I am pretty good at taking risks, but not as good at dealing with the feelings of anxiety and vulnerability that often come with the risks.
For example, I love to travel and have traveled to other countries by myself, which can be risky. Planning the trip, checking out travel sites and looking at hotels online are all fun for me; but I am usually a bit anxious until I actually see the place in person.
A few years ago, I decided to go to Poland for two weeks of language school. I found a school online and they promised to arrange a host family. Although the school confirmed a host family had been arranged, I did not hear from them until the day before I was set to leave. Until that moment, I was feeling more than a little anxious.
Then there was the time I went to Buenos Aires and my luggage did not arrive. I had to rely on my limited Spanish to try to understand the process for recovering my suitcase. It was not a big deal, but I remember feeling so vulnerable. I stood at the counter and cried.
Now, I am taking a huge risk in moving to Michigan to be near my family. I have decided to leave behind what is familiar and secure for what is unknown and insecure. I have quit my job and am looking for a job in Michigan. I am getting my house ready for sale—purging, packing, and painting.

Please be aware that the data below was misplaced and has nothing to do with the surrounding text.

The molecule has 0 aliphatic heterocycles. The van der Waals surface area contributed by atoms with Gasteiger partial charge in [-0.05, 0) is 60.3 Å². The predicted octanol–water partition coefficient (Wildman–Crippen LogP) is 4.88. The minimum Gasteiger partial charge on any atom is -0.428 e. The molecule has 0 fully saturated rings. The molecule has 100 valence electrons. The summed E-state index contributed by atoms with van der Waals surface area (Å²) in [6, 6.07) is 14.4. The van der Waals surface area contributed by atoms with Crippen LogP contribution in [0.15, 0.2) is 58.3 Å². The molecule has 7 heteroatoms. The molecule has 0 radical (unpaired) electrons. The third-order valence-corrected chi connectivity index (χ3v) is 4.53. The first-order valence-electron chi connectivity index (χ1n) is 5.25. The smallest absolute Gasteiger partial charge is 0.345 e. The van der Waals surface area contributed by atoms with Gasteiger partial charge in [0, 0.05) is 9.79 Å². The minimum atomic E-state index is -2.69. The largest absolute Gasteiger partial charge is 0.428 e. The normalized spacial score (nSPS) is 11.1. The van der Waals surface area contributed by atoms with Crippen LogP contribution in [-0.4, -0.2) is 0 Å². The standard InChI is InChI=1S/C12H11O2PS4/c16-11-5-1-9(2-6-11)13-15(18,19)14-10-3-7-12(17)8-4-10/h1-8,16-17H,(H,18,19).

I am feeling very vulnerable because I have no idea how this will all work out. Will my house sell quickly? Will I find a job soon? I just don’t know.
What I do know is that the risks I have taken throughout my life have worked out—maybe not the way I hoped or planned, but they have worked out—and have usually been opportunities to learn something about myself and others. They have also added an incredible richness to my life.
For instance, it was only when I gave up the security of my full-time government job that I had the opportunity to go to Villanova and then to work in the nonprofit sector. And only by taking the risk of moving to l’Arche Winnipeg did I also have the chance to live in a small community with Mennonites.
Right now, though, I feel like the trapeze artist who has let go of one swing and is waiting to grab the next swing—suspended in midair. It is a bit uncomfortable. It is also the way change happens. I have to let go of what was in order to make room for what is to come.